Lead Athens Tetradrachm Imitation - Renaissance wax Candidate?

Discussion in 'Ancient Coins' started by robinjojo, Jul 2, 2020.

  1. robinjojo

    robinjojo Supporter! Supporter

    This coin arrived today. It is quite unusual. It is an imitation of the Athenian tetradrachm of the mid to late 5th century BC. It is made of lead.

    Lead is prone to deterioration when exposed to moisture. Here in California that isn't a major issue, but humid days do occur. Also, there is the safety issue, since lead is quite toxic, especially for children.

    So, I am considering applying Renaissance wax to seal the coin. The wax would seal the coin, at least theoretically, from the effects of moisture, and it would form a barrier of sorts that would allow safer handling of the coin.

    Is that advisable? How much will the wax alter the coin? The wax is also a polish. Would that cause the deposits, which I think add to the coin's appearance, to dissolve or darken?

    Thanks!

    The coin weighs 15.77 grams, and is 24 mm in diameter.

    [​IMG]
     
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  3. furryfrog02

    furryfrog02 Well-Known Member

    My very limited experience with Renwax is that it will darken the coin. I would imagine that the deposits would darken. I don't know how much compared to the rest of the coin but I think it would definitely alter the appearance.

    How often do you plan on handling the coin? I feel that random handling wouldn't increase the possibility of receiving a toxic amount of lead exposure. I'm no doctor/scientist though.

    If it were my coin, I would put it in a flip and call it good. I would also be sure to wash my hands after handling it. Other than that, I wouldn't mess with it.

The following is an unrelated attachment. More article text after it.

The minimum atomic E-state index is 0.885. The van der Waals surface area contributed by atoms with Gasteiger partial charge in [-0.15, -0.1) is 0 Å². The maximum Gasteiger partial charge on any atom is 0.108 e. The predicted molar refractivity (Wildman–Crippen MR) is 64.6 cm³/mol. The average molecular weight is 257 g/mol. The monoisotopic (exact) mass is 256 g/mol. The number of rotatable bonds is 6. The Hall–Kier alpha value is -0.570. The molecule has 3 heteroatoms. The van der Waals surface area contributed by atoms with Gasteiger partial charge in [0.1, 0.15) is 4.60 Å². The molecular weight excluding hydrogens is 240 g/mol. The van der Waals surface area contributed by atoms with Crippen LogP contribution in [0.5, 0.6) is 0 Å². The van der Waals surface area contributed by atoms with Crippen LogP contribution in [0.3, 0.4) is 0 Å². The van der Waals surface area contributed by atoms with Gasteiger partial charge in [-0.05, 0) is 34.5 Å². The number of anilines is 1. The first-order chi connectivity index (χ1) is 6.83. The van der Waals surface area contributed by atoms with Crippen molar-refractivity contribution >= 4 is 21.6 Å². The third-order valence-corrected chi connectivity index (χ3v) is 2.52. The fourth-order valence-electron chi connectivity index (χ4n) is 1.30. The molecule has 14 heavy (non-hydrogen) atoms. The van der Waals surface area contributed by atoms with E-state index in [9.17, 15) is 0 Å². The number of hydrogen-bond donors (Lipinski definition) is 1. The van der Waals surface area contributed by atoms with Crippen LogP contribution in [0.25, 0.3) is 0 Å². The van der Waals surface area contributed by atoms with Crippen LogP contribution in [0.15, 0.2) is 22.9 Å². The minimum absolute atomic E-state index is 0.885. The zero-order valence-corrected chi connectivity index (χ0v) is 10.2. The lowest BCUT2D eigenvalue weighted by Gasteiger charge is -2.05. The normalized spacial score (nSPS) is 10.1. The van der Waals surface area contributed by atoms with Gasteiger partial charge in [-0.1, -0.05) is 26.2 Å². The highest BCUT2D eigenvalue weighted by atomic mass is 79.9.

Other smarter people with be along shortly to probably destroy my opinions with facts :)
     
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  4. Clavdivs

    Clavdivs Supporter! Supporter

    I do not know how to handle the lead portion of your question... hopefully someone will weigh in.
    In my experience the coin will have more of a "wet" look after you apply the wax and this would help bring out more detail - especially in the reverse of your coin. I think you would be happy with the results.
    The deposits will darken - which adds contrast.
    Also the wax can be removed if you do not like the results.

    upload_2020-7-2_15-17-59.png

    upload_2020-7-2_15-19-20.png
     
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  5. robinjojo

    robinjojo Supporter! Supporter

    Thanks

    I guess we're talking trade-offs.
     
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  6. medoraman

    medoraman Supporter! Supporter

    I would guess this is a core of a fourree. They would make planchets of silver coated base metal and strike them. Many such coins the silver fell off because not joined well. Yours is about perfect if you add 1.5-2 grams of silver. I would also guess it has lead in it, but is a mixture since lead is too heavy to copy silver.
     
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  7. robinjojo

    robinjojo Supporter! Supporter

    Thanks.

    I did apply Renwax to the Cleopatra VII 80 drachma that I have been working on.

    Here are the "before" and "after" photos:

    Before Renwax:

    D-Camera Cleopatra VII, 80 Drachma, After cleaning.1, 6-25-20.jpg

    After Renwax:

    D-Camera Cleopatra VII, 80 Drachma, After cleaning and Renwax treatment, 7-2-20.jpg

    The coin is now a bit shinier, and the green deposits darker. The "Before" photo was taken in lower light conditions (should have used the flash).
     
  8. robinjojo

    robinjojo Supporter! Supporter

    So maybe it's best to leave well enough alone.
     
  9. hotwheelsearl

    hotwheelsearl Well-Known Member

    id say thats a massive improvement!
     
  10. robinjojo

    robinjojo Supporter! Supporter

    Thanks. Yes, this coin has benefited from the Renwax treatment.
     
  11. Kentucky

    Kentucky Supporter! Supporter

    If it were dangerous to handle lead, more fishermen would be dead... :)
     
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